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How the sky would look if the planets were as close as the moon [8 pictures]

April 4, 2013 | By Abraham | 80 comments

A fun little exercise in imagination by space enthusiast Ron Miller

Unaltered photo of the moon…

If Mercury were where the moon is…

Venus…

Mars…

Jupiter…

Saturn…

Uranus…

Neptune

(via My Modern Met)

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80 Comments

  1. paula says:

    Aww, poor little Pluto. If you’re comparing moons to planets, why not make a point of showing everyone how small and moon-like Pluto is?

    1. dholyer says:

      Besides Pulto now becoming a member of the Ort cloud of rubble surrounding our solar system. Even 2x or 4xing the images, where are the planetary rings around Uranus and Neptune. Even Pioneer 10 & 11 in the early 80′s could detect those objects. Both did on Uranus and Pioneer 11 did on Neptune. Pinoneer 10 could not because it never approached the planet. Remember there was space probes before Voyager 1 & 2 or in Star Trek terms “V ger”

      1. Kenneth Hicks says:

        I think should’ve included all the moons around Jupiter and Saturn.

        That first Star Trek movie was worse than the Plato episode with Spock and Kirk jumping around “I’m Tweedle Dumb he’s Tweedle Dee”

        1. Barry Haworth says:

          The moons might be there, but not visible. Don’t forget that Earth’s moon is 384,000 km from Earth, while the Jovian moons are further out – Io is 422,000 km and the other big moons further away.

      2. Rafael says:

        Wait, Pluto is not part of the Oort cloud. The Oort cloud is a hypothetical region of the Solar System quite far away from Pluto. Pluto is a trans-Neptunian object and the largest of the Kuiper belt objects.

      1. Rafael says:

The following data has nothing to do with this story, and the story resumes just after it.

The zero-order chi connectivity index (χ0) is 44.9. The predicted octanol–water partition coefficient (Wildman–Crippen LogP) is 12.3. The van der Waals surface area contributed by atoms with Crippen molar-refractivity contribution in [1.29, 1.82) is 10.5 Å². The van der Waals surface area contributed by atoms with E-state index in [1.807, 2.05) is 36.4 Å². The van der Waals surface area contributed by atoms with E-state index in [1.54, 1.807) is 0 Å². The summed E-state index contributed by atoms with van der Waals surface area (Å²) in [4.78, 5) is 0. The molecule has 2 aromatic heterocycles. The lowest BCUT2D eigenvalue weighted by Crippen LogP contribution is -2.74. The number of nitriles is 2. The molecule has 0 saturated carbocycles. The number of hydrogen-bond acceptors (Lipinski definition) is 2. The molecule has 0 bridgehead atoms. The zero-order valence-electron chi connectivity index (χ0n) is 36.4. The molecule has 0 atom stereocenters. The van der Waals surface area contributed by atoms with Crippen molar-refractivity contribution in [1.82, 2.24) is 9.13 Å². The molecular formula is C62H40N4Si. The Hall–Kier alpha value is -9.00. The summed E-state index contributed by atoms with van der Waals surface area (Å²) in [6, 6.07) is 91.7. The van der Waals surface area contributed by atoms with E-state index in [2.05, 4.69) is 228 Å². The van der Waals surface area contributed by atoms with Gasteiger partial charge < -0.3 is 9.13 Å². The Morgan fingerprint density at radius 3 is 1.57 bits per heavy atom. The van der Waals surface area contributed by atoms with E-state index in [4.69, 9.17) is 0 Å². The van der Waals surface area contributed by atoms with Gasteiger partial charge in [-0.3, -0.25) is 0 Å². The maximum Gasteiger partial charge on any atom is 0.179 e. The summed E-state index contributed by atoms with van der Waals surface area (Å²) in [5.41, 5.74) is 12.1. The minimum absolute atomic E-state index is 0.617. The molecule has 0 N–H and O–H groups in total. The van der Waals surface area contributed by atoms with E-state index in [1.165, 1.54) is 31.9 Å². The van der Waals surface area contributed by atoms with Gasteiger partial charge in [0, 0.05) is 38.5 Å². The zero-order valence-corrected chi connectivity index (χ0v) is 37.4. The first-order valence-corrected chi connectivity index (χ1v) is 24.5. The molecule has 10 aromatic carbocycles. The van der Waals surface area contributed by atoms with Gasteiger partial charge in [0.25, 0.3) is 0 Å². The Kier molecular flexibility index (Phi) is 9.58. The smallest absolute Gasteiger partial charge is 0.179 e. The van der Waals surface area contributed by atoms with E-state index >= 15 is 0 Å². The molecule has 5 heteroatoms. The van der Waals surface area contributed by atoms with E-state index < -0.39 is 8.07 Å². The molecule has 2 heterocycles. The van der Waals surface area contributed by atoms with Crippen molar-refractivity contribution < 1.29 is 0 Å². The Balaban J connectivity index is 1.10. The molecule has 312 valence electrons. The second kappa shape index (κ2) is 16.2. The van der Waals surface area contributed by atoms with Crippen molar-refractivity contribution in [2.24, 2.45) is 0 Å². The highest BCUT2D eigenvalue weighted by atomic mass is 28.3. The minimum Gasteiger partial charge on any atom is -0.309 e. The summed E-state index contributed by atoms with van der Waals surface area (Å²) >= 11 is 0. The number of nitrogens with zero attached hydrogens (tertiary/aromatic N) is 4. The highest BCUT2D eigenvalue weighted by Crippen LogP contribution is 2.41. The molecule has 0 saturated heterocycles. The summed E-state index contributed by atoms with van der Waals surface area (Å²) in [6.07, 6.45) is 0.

There are no photos of Pluto. Not anything better than a blur, at least. So it’s kind of hard to have Pluto in this comparison, even if we still called it a planet.

  2. Josh says:

    Cool idea… not very accurate.

    ~3300 miles of the moon’s surface is visible from earth.

    Jupiter’s total circumference is about 279,120 miles. Divided in half (visible side), that’s 139,560 – thus, Jupiter in the sky (at it’s zenith) would be 42-43x larger than the moon. Just based off of that alone, this picture wouldn’t be big enough to show the edges of the planet. Now, that’s also assuming “distance” is measured from equator to equator, that the two planet’s equators line up and that the viewer’s vantage point is at earth’s equator.

    1. musicartgeek says:

      I think when you have an object as large as Jupiter, as close as the moon, then the lens characteristics also come into play? I agree it looks smaller than I would have thought.

  3. Josh says:

    Actually, I just double checked my facts because something didn’t sound right – we can’t see 50% of the moon, only 40-42% (~2700 miles). That make Jupiter 51-52x larger than the moon in the sky.

    1. Kujo says:

      You have to work with the arctangent, not fractions of the circumference. But even then, I compute the ratio to be 40x (based on 1738km radius for the moon, 71490 radius for Jupiter, and 384400 distance to the moon.) Since the image looks to be more like 32x, I agree it looks too small. Is there some other factor we’re missing?

      As for gravity, Jupiter will exert 2500x the moon’s pull on things at earth’s surface. When Jupiter is directly “above” you, I compute you’d weigh 17% less than when Jupiter is directly “below” you. I think we’d have far worse problems than just the increased height of the tides!

      1. Tom Hudson says:

        What we’re missing is that the sizing in the images assumes that the planet’s SURFACE is the same distance as the moon’s surface. So, the distance to the horizon plane of Jupiter, for example, isn’t 384400, but rather 38440+71490 = 142980. That gives an angular diameter that’s 34x that of the moon. Likewise, Saturn is 29x and its E ring is 66x.